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GP morale hit by worrying rise in indemnity costs, MDU warns

Morale among GPs has been seriously damaged by an alarming rise in clinical negligence claims, the UK’s leading medical indemnifier has today stated.

Speaking at a Westminster Health Forum Keynote Seminar, ‘Key issues in clinical negligence: funding, early intervention and the future of NHS Resolution’, chief executive of the Medical Defence Union (MDU) Dr Christine Tomkins warned that compensation claims in England were amongst the highest in the world.

Medical indemnity is a problem that has been recognised as a major issue for the NHS, with the National Audit Office recently finding that current plans to curb its growth were unlikely to work.

Chief executive of NHS Confederation Niall Dickson has also stated that the NHS “can’t go on like this” as millions are lost every year from the rising cost of indemnity.

“The MDU’s GP members are facing unprecedented pressures,” Dr Tomkins said. “They are seeing more patients, with increasingly complex medical conditions and it is a tribute to them that professional standards remain so high.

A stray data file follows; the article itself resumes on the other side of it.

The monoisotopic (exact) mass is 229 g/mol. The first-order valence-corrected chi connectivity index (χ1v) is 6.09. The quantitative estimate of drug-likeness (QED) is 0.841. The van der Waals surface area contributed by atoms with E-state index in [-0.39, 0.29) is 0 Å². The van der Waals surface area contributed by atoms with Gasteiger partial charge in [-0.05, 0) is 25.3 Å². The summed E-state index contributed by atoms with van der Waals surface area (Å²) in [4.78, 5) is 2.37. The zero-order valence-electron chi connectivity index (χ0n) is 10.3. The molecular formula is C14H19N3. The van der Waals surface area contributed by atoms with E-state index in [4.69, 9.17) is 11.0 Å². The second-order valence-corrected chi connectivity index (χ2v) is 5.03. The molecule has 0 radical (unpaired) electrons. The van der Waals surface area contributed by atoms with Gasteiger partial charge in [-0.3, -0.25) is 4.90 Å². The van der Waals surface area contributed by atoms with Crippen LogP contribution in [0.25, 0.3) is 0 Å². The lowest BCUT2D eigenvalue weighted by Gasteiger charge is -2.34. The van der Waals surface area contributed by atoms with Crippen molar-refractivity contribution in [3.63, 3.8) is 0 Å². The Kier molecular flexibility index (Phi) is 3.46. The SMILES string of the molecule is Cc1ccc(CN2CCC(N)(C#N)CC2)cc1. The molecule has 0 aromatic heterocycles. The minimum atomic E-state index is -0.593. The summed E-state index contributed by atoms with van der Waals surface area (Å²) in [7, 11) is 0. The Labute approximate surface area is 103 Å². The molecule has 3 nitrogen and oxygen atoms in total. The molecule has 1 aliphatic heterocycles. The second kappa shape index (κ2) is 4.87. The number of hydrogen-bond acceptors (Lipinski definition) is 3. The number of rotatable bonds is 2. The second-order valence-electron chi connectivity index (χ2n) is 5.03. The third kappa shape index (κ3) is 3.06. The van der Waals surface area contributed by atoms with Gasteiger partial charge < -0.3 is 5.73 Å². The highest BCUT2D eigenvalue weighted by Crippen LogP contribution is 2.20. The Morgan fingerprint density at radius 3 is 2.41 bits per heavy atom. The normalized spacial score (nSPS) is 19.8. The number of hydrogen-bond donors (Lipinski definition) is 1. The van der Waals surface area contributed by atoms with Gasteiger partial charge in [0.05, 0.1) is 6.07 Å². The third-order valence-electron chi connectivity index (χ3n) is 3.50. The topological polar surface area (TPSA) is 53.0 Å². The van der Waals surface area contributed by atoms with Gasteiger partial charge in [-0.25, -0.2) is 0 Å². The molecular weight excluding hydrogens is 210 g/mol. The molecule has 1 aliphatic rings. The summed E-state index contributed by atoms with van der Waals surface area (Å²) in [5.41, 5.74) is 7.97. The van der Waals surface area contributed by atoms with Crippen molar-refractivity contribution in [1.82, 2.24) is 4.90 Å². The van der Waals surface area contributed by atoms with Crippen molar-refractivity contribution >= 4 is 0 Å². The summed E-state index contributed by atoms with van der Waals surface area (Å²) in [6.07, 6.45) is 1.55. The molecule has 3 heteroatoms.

“All this when there is an acute shortage of GPs, partly because indemnity costs are forcing early retirement or change of practice mid-career.

“On top of this, the legal environment promotes litigation over resolving concerns in other ways and stimulates increasing numbers of claims. It makes the job intolerable for some, and GPs are powerless to do anything about it.”

The MDU boss also stated that the current system benefits no one. During 2016, in 85% of the medical claims the MDU closed, the patient had not been negligently damaged and the claim against an MDU member did not succeed.

“This must have been distressing for the claimants and equally distressing for doctors who were subjected to the claims process,” she argued. “We must move to a fairer way of doing things.

“We have long argued that only radical legal reform will halt the rising costs of claims and restore some equilibrium to the system and have been fighting for this through our Fair Compensation campaign.

“Claimants must be adequately compensated but the compensation must be fair and must not damage the access to healthcare we all need.”

The MDU will be writing about this growing problem in the upcoming September/October issue of NHE. Make sure to subscribe to receive the magazine digitally or in print here.

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